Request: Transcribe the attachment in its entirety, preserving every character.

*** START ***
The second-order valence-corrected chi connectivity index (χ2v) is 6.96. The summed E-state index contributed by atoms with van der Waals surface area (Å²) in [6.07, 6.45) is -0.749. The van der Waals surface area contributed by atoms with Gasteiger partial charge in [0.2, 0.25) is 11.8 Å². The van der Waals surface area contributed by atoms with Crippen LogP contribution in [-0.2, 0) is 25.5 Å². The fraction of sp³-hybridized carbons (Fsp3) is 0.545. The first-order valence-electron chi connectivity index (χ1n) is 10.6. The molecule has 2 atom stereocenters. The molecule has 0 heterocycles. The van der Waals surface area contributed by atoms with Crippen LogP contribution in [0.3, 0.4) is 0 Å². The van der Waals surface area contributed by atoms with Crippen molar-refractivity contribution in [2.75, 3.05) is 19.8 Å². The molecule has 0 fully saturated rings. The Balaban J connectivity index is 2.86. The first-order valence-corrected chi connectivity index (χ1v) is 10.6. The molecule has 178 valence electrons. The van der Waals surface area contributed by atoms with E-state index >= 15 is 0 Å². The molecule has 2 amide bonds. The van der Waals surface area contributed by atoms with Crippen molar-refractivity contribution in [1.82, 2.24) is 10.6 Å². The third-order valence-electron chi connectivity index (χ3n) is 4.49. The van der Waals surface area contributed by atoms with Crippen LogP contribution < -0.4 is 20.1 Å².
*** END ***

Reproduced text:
The second-order valence-corrected chi connectivity index (χ2v) is 6.96. The summed E-state index contributed by atoms with van der Waals surface area (Å²) in [6.07, 6.45) is -0.749. The van der Waals surface area contributed by atoms with Gasteiger partial charge in [0.2, 0.25) is 11.8 Å². The van der Waals surface area contributed by atoms with Crippen LogP contribution in [-0.2, 0) is 25.5 Å². The fraction of sp³-hybridized carbons (Fsp3) is 0.545. The first-order valence-electron chi connectivity index (χ1n) is 10.6. The molecule has 2 atom stereocenters. The molecule has 0 heterocycles. The van der Waals surface area contributed by atoms with Crippen LogP contribution in [0.3, 0.4) is 0 Å². The van der Waals surface area contributed by atoms with Crippen molar-refractivity contribution in [2.75, 3.05) is 19.8 Å². The molecule has 0 fully saturated rings. The Balaban J connectivity index is 2.86. The first-order valence-corrected chi connectivity index (χ1v) is 10.6. The molecule has 178 valence electrons. The van der Waals surface area contributed by atoms with E-state index >= 15 is 0 Å². The molecule has 2 amide bonds. The van der Waals surface area contributed by atoms with Crippen molar-refractivity contribution in [1.82, 2.24) is 10.6 Å². The third-order valence-electron chi connectivity index (χ3n) is 4.49. The van der Waals surface area contributed by atoms with Crippen LogP contribution < -0.4 is 20.1 Å².